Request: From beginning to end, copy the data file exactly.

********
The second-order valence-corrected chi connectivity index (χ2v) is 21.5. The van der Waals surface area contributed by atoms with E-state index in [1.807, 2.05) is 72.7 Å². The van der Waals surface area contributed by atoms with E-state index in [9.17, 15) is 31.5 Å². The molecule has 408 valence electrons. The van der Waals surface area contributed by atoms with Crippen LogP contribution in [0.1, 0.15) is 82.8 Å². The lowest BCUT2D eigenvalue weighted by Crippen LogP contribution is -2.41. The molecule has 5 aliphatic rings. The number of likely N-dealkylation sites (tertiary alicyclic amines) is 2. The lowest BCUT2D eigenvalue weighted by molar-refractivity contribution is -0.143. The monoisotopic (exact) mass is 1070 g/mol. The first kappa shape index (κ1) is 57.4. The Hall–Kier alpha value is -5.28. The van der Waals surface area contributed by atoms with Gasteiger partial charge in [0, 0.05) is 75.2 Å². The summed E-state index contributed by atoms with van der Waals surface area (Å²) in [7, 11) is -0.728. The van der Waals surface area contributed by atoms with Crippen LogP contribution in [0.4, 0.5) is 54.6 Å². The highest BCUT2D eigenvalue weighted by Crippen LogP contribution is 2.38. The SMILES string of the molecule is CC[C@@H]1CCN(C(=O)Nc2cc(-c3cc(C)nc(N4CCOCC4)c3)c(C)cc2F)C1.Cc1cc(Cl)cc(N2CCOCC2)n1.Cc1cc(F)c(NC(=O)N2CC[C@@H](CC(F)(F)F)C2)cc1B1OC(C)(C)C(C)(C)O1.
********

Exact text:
The second-order valence-corrected chi connectivity index (χ2v) is 21.5. The van der Waals surface area contributed by atoms with E-state index in [1.807, 2.05) is 72.7 Å². The van der Waals surface area contributed by atoms with E-state index in [9.17, 15) is 31.5 Å². The molecule has 408 valence electrons. The van der Waals surface area contributed by atoms with Crippen LogP contribution in [0.1, 0.15) is 82.8 Å². The lowest BCUT2D eigenvalue weighted by Crippen LogP contribution is -2.41. The molecule has 5 aliphatic rings. The number of likely N-dealkylation sites (tertiary alicyclic amines) is 2. The lowest BCUT2D eigenvalue weighted by molar-refractivity contribution is -0.143. The monoisotopic (exact) mass is 1070 g/mol. The first kappa shape index (κ1) is 57.4. The Hall–Kier alpha value is -5.28. The van der Waals surface area contributed by atoms with Gasteiger partial charge in [0, 0.05) is 75.2 Å². The summed E-state index contributed by atoms with van der Waals surface area (Å²) in [7, 11) is -0.728. The van der Waals surface area contributed by atoms with Crippen LogP contribution in [0.4, 0.5) is 54.6 Å². The highest BCUT2D eigenvalue weighted by Crippen LogP contribution is 2.38. The SMILES string of the molecule is CC[C@@H]1CCN(C(=O)Nc2cc(-c3cc(C)nc(N4CCOCC4)c3)c(C)cc2F)C1.Cc1cc(Cl)cc(N2CCOCC2)n1.Cc1cc(F)c(NC(=O)N2CC[C@@H](CC(F)(F)F)C2)cc1B1OC(C)(C)C(C)(C)O1.